Sarah Lawrance returns to the Seven Stories archives to examine The Queen’s Knickers.
Amid the tidal wave of press coverage of the Platinum Jubilee, a curious snippet put me in mind of Nicholas Allan’s 1993 picturebook The Queen’s Knickers: apparently, the committee tasked with approving official memorabilia for the Coronation ‘unanimously agreed to reject an application for crown-embroidered knickers’. Elsewhere I read that, in 2015, a pair of Queen Victoria’s cotton knickers with a 45” waistband fetched £12,090 at auction. Clearly the public fascination with royalty and underwear has quite a history.
Yet this was not in fact the genesis of Nicholas Allan’s story. A dummy book in Allan’s archive at Seven Stories which pre-dates The Queen’s Knickers tells a rather more complicated tale. Granny’s Longest Holiday is a 32-page picturebook draft with text and full-sized illustrations drawn in coloured pencil. At the beginning (Tuesday) we see Granny sitting up in bed, welcoming her affectionate granddaughter with open arms; but on the next page Granny has disappeared – in her place is a pink coffin on a wooden stand, with the text ‘here she is on Friday, all packed up for her longest holiday’. The granddaughter throws herself enthusiastically into the whole process of ‘saying goodbye’: dressing up smartly (she wants to wear her flowery dress but has to compromise with flower knickers under a sober black outfit); riding in the funeral cortège (‘Granny gets the longest car because she’s going the furthest’), singing loudly at the service (‘so Granny can hear me in her box’), and peering curiously into the grave (‘It’s funny granny’s going down when heaven is up. She must be going by tube.’) The climax is a magnificent tea back at granny’s house – a double page spread of sausages, sandwiches, crisps and cake, as in all the best children’s stories. At bedtime, the little girl asks her mother when granny will be coming back and is told ‘Granny’s gone on her longest holiday, dear, so she won’t be back;’ yet the girl has the last laugh because that very night granny appears beside her bed to say thank you for seeing her off, for singing so nicely, dancing so well, and most of all for wearing her flower knickers.
Clearly Allan (who has lived from birth with a serious heart condition and has spent long periods in hospital) wanted to make a point about the need for adults to talk honestly with children about death. There are some successful visual jokes – like the huge hearse which stretches across the double page spread – but overall the story doesn’t quite work as a book for children. However, it was the beginning of something: as Allan’s editor said to him at the time ‘What you really want to do is write a book about knickers…’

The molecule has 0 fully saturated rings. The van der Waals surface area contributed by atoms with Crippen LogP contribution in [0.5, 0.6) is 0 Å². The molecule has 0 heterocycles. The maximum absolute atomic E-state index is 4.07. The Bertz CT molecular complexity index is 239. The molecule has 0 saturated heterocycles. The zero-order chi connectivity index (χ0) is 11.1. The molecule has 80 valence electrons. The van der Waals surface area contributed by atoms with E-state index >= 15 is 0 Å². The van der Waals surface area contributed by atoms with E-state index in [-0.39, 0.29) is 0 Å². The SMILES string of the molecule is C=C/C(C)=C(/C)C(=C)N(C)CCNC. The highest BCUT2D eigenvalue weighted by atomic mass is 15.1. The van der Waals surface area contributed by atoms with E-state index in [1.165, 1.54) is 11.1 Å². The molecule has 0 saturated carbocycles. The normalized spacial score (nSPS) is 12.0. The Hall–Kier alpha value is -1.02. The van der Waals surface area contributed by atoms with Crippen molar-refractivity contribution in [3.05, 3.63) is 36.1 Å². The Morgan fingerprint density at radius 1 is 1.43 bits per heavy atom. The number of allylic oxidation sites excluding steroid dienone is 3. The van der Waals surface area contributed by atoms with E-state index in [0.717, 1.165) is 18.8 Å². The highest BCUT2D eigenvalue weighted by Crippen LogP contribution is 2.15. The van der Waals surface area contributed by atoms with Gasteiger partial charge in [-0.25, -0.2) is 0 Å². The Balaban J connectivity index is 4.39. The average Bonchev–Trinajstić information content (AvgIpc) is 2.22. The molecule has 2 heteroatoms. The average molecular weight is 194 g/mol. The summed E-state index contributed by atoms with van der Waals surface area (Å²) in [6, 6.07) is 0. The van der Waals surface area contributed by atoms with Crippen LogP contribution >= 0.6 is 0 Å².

The Queen’s Knickers came next in order of composition, but at first there seemed little hope of the book ever being published, on account of the lead character being so recognisably not just any queen but HM Queen Elizabeth II. In an attempt to circumvent this issue, Allan drafted The Princess’s Knickers, with a generic fussy princess character in place of the Queen. The Princess has the largest collection of knickers in the world, kept in a huge wardrobe, under the watchful eye of her maid Dilys – motifs which will be familiar to readers of The Queen’s Knickers. Then the story takes another turn – an invitation to the Prince’s Birthday Ball throws the Princess into a fit of despair when she is quite unable to find a pair of knickers that she is happy to wear. In the end, she passes the invitation on to Dilys, who has no such qualms; Dilys has a wonderful time at the ball and ends up marrying the prince and having three children. Meanwhile the fussy princess continues to dress more elegantly than anyone else, and, when she dies, is laid out in her coffin wearing the most exquisite pair of jewel-encrusted white satin knickers ever made, though of course nobody ever sees them: a sorry end for a decidedly unsympathetic character. Not surprisingly, this version was abandoned when The Queen’s Knickers was finally – happily – published.
In another, later, unpublished story, The Queen’s Mustache, we meet the Queen again, but this time there are no knickers. The Queen gets tired of always being recognised and likes to go about in disguise – as a horse, as a postman, and as a lavatory attendant (the lavatory being another signature Allan motif). She foils a horse theft, is nearly locked out of the palace, and enters a Queen Lookalike competition in which she wins only third prize; after this she decides it’s probably best just to be herself, even if she is the Queen.
Nicholas Allan’s scatological humour may be more universally appreciated by children than adults, but – as his archive shows – striking the right balance between pushing the boundaries and being un-funnily crass – or downright bizarre – is a hard act to pull off. The Queen’s Knickers, first published in 1993, works because its juxtaposition of HM the Queen and Knickers feels just a little naughty, without being actually rude; its portrayal of the Queen is affectionate, relatable and joyful – and she even gets to dive out of a plane long before her famous meeting with James Bond at London 2012.
In 2020 the Society of Authors launched The Queen’s Knickers Award, generously endowed by Nicholas Allan, for an illustrated book ‘that strikes a quirky, new note and grabs the attention of a child, whether this be in the form of curiosity, amusement, horror or excitement’. The 2022 award, announced in June, was to Inch and Grub, a Story about Cavemen, written by Alastair Chisholm and illustrated by David Roberts. Nominations for the 2023 award open in August.